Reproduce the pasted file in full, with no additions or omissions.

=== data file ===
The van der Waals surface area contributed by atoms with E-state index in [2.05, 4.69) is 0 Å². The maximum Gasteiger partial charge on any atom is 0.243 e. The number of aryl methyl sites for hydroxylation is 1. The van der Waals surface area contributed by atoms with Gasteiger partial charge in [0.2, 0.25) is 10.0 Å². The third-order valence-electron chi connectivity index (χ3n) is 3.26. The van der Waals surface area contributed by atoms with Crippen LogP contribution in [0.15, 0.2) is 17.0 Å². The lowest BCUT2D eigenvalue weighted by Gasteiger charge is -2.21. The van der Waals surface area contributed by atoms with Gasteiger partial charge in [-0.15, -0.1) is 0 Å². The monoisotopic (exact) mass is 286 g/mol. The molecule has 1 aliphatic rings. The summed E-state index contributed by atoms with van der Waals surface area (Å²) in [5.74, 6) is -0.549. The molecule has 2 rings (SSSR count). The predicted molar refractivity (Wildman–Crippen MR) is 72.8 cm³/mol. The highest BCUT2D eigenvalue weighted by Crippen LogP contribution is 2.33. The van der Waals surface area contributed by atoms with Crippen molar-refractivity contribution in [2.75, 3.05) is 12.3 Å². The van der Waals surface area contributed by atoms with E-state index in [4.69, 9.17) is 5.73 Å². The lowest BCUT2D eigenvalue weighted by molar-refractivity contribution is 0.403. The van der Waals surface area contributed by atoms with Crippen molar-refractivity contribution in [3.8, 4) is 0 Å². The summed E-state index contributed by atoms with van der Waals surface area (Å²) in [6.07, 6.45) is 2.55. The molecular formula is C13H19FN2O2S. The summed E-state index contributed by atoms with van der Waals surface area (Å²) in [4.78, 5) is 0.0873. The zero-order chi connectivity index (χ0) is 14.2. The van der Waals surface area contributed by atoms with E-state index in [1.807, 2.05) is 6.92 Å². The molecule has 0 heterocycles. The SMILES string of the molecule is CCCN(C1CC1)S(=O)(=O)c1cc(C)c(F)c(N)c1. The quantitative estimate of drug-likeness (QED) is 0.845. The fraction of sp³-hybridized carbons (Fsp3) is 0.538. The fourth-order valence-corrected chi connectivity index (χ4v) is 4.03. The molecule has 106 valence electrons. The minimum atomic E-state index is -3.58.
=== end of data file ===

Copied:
The van der Waals surface area contributed by atoms with E-state index in [2.05, 4.69) is 0 Å². The maximum Gasteiger partial charge on any atom is 0.243 e. The number of aryl methyl sites for hydroxylation is 1. The van der Waals surface area contributed by atoms with Gasteiger partial charge in [0.2, 0.25) is 10.0 Å². The third-order valence-electron chi connectivity index (χ3n) is 3.26. The van der Waals surface area contributed by atoms with Crippen LogP contribution in [0.15, 0.2) is 17.0 Å². The lowest BCUT2D eigenvalue weighted by Gasteiger charge is -2.21. The van der Waals surface area contributed by atoms with Gasteiger partial charge in [-0.15, -0.1) is 0 Å². The monoisotopic (exact) mass is 286 g/mol. The molecule has 1 aliphatic rings. The summed E-state index contributed by atoms with van der Waals surface area (Å²) in [5.74, 6) is -0.549. The molecule has 2 rings (SSSR count). The predicted molar refractivity (Wildman–Crippen MR) is 72.8 cm³/mol. The highest BCUT2D eigenvalue weighted by Crippen LogP contribution is 2.33. The van der Waals surface area contributed by atoms with Crippen molar-refractivity contribution in [2.75, 3.05) is 12.3 Å². The van der Waals surface area contributed by atoms with E-state index in [4.69, 9.17) is 5.73 Å². The lowest BCUT2D eigenvalue weighted by molar-refractivity contribution is 0.403. The van der Waals surface area contributed by atoms with Crippen molar-refractivity contribution in [3.8, 4) is 0 Å². The summed E-state index contributed by atoms with van der Waals surface area (Å²) in [6.07, 6.45) is 2.55. The molecular formula is C13H19FN2O2S. The summed E-state index contributed by atoms with van der Waals surface area (Å²) in [4.78, 5) is 0.0873. The zero-order chi connectivity index (χ0) is 14.2. The van der Waals surface area contributed by atoms with E-state index in [1.807, 2.05) is 6.92 Å². The molecule has 0 heterocycles. The SMILES string of the molecule is CCCN(C1CC1)S(=O)(=O)c1cc(C)c(F)c(N)c1. The quantitative estimate of drug-likeness (QED) is 0.845. The fraction of sp³-hybridized carbons (Fsp3) is 0.538. The fourth-order valence-corrected chi connectivity index (χ4v) is 4.03. The molecule has 106 valence electrons. The minimum atomic E-state index is -3.58.